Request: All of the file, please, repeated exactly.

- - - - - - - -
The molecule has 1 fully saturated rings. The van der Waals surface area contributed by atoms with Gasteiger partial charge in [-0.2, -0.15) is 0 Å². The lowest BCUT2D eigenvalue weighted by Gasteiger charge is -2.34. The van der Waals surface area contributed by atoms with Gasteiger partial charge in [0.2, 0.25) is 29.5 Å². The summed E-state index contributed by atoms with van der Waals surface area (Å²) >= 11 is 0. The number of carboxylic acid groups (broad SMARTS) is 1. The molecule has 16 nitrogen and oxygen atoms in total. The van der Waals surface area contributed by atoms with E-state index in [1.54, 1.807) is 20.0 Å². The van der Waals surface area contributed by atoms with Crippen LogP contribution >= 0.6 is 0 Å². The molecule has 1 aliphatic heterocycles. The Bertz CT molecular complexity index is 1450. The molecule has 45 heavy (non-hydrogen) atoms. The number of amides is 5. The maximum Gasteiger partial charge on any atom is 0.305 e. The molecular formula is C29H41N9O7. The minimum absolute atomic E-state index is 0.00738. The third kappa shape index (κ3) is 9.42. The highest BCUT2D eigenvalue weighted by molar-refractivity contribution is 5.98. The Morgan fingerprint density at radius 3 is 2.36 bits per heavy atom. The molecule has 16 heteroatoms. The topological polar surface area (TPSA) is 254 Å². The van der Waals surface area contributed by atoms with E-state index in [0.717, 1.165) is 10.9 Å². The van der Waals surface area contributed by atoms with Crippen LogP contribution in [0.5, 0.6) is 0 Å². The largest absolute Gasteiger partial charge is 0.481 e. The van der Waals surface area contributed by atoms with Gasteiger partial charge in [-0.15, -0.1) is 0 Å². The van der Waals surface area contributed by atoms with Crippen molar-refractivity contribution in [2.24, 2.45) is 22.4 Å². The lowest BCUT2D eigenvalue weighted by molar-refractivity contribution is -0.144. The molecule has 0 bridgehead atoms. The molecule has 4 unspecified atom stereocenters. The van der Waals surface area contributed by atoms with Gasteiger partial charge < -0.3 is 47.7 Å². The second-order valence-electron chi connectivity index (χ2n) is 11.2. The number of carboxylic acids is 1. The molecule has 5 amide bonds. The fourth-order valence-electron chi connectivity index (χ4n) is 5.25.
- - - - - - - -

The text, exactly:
The molecule has 1 fully saturated rings. The van der Waals surface area contributed by atoms with Gasteiger partial charge in [-0.2, -0.15) is 0 Å². The lowest BCUT2D eigenvalue weighted by Gasteiger charge is -2.34. The van der Waals surface area contributed by atoms with Gasteiger partial charge in [0.2, 0.25) is 29.5 Å². The summed E-state index contributed by atoms with van der Waals surface area (Å²) >= 11 is 0. The number of carboxylic acid groups (broad SMARTS) is 1. The molecule has 16 nitrogen and oxygen atoms in total. The van der Waals surface area contributed by atoms with E-state index in [1.54, 1.807) is 20.0 Å². The van der Waals surface area contributed by atoms with Crippen LogP contribution >= 0.6 is 0 Å². The molecule has 1 aliphatic heterocycles. The Bertz CT molecular complexity index is 1450. The molecule has 45 heavy (non-hydrogen) atoms. The number of amides is 5. The maximum Gasteiger partial charge on any atom is 0.305 e. The molecular formula is C29H41N9O7. The minimum absolute atomic E-state index is 0.00738. The third kappa shape index (κ3) is 9.42. The highest BCUT2D eigenvalue weighted by molar-refractivity contribution is 5.98. The Morgan fingerprint density at radius 3 is 2.36 bits per heavy atom. The molecule has 16 heteroatoms. The topological polar surface area (TPSA) is 254 Å². The van der Waals surface area contributed by atoms with E-state index in [0.717, 1.165) is 10.9 Å². The van der Waals surface area contributed by atoms with Crippen LogP contribution in [0.5, 0.6) is 0 Å². The largest absolute Gasteiger partial charge is 0.481 e. The van der Waals surface area contributed by atoms with Gasteiger partial charge in [-0.15, -0.1) is 0 Å². The van der Waals surface area contributed by atoms with Crippen molar-refractivity contribution in [2.24, 2.45) is 22.4 Å². The lowest BCUT2D eigenvalue weighted by molar-refractivity contribution is -0.144. The molecule has 0 bridgehead atoms. The molecule has 4 unspecified atom stereocenters. The van der Waals surface area contributed by atoms with Gasteiger partial charge < -0.3 is 47.7 Å². The second-order valence-electron chi connectivity index (χ2n) is 11.2. The number of carboxylic acids is 1. The molecule has 5 amide bonds. The fourth-order valence-electron chi connectivity index (χ4n) is 5.25.